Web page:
Setting MIP for Imported Solar Modules in India Can Help Domestic Manufacturers Survive
Indian solar industry has scaled great heights surpassing 10 GW in 2017, from a meagre 10 MW in 2010. Even without huge industrial muscles that other countries keep on flexing, India braved all odds showing continued growth in the solar vertical. From 2015 to the beginning of 2017, Indian solar sector has successfully doubled its solar capacity (5GW in 2015- 10GW in 2017), earning commendations in the global podium and inspiring developing countries to venture ahead. Obviously, Hon’ble Prime minister Shri Narendra Modi created the urgency in the green energy shift by announcing development of 100 GW solar-installed capacity by 2022, which served as the ignition for upward growth that the Indian solar sector is displaying. And it is easy to understand that this much needed boost will bring numerous opportunities.
However, the obvious question surfacing from this equation is- ‘whether the opportunities will be for domestic manufacturers or not?’ The legitimacy or relevance of this question is absolute, since Indian solar reliance and the foundation of an energy rich future is closely tied to the improvement of domestic manufacturers (for details on how domestic manufacturing and Indian solar success is connected click here). Therefore, it is important to understand how this growth is shaping our future.
Understanding the Glitches
Subsidies and rebates on capital expenditures, additional one-time allowance, tax-free grants, and acceptance to foreign investments have helped domestic manufacturing to flourish in India. And continuous support from the Indian Government (through a plethora of policies) has led these initiatives into success. However, India is spending more in importing solar modules (USD 980 million) than gaining from exporting them (USD 50 million, Sept 2016). This is surprising since India wants to claim a sizable portion of the global solar market and kick back the profits (of exports) for socio-economic reform. Chinese module suppliers have increased their market share in Indian PV market to 75 per cent from 50 per cent last year. And recent market analysis reveals that 8 out of top 10 module suppliers in the Indian market are Chinese. All of this points towards growth devoid of domestic manufacturing progress, which is another way of saying ‘a sound yet unstable solar energy future for India’.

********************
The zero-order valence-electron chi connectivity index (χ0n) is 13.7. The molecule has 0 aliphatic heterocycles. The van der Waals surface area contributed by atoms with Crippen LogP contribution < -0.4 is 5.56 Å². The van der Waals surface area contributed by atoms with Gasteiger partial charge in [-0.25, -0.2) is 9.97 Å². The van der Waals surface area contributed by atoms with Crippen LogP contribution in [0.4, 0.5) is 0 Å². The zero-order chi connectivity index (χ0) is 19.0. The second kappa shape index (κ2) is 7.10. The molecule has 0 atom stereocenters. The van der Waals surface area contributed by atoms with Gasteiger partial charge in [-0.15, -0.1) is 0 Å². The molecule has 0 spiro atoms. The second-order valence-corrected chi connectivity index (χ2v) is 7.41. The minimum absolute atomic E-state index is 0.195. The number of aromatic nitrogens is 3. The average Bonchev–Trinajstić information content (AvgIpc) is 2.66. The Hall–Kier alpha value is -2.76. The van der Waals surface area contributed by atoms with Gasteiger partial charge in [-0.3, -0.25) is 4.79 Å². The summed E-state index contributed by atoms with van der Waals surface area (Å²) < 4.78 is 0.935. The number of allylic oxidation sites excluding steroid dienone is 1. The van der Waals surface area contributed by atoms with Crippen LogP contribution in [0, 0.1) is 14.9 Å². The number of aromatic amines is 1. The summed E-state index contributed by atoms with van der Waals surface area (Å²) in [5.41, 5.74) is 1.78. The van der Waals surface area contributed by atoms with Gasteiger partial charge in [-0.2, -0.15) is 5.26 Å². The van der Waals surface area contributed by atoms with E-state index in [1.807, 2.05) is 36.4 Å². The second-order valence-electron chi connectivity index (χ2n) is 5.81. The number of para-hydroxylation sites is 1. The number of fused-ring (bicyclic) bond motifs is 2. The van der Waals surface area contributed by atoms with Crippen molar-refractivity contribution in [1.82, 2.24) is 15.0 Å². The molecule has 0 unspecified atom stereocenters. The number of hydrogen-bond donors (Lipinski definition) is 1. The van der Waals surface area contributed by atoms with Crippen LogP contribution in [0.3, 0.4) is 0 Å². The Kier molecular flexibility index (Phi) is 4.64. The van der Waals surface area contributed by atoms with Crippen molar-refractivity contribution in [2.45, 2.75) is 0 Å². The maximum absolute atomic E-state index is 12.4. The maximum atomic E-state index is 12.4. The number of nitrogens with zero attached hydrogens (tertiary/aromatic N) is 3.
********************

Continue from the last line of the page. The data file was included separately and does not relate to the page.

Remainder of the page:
China can produce and sell solar modules at a price range cheaper by INR 5-6 per panel than domestic products (aggressive pricing is the main reason behind India importing Chinese modules), because of volume scale, cheap energy and access to low-cost capital. Additionally, the lack of a uniform quality control for solar modules in India makes it easier for China and other foreign suppliers to introduce low quality modules in our energy mix. Low quality imported modules will untimely add extra expenses in repair or replacement processes, slowing down ‘power for all’ initiatives and affect the trust on the green energy shift.
To ensure India’s vision of self-reliance besides reaching 100 GW target, Government should consider placing MIPs (minimum import price) on imported solar modules. Foreign solar players are selling their modules in India at a lower rate than their actual (global) price. And as India lacks a uniform quality assessment regulation, importers are finding it very easy to dump low quality modules in the market. This practice is recognized by the industry leaders as ‘e-waste dumping’. Having scale and Government subsidies, Chinese solar players can afford to sell their modules at a lower cost than domestic companies do; ultimately, curbing demand for domestic modules and shrinking Indian solar growth.
However, making sure that imported modules cannot be sold in the Indian market below a certain price limit, can bottleneck low quality product access in the country; and help domestic manufacturers to compete on a level playing field. We can look at EU’s MIP imposition on imported solar equipment for example. European Union has changed the MIPs from time to time, going back and forth from 0.56 Euro/Wp to 0.53 Euro/Wp to maintain a healthy demand for domestic manufacturers.
India uses MIPs to regulate the access of imported steel in its market, to safeguard the domestic manufacturers and sellers. Moreover, judging from domestic steel manufacturers’ recent request to Government for continuation of MIPs, we can speculate that it has benefited the industry. The same can be done for the solar industry, mirroring EU’s steps to utilize International trade and competition rules to create a standard quality for import modules and assuring a better future for nation’s solar industry. Imposing MIP is just one of the many remedies that can help India’s internal solar growth to centralize industry within borderlines. Current growth has paved a path for a better future, but domestic manufacturing is needed to turn the possibilities into reality.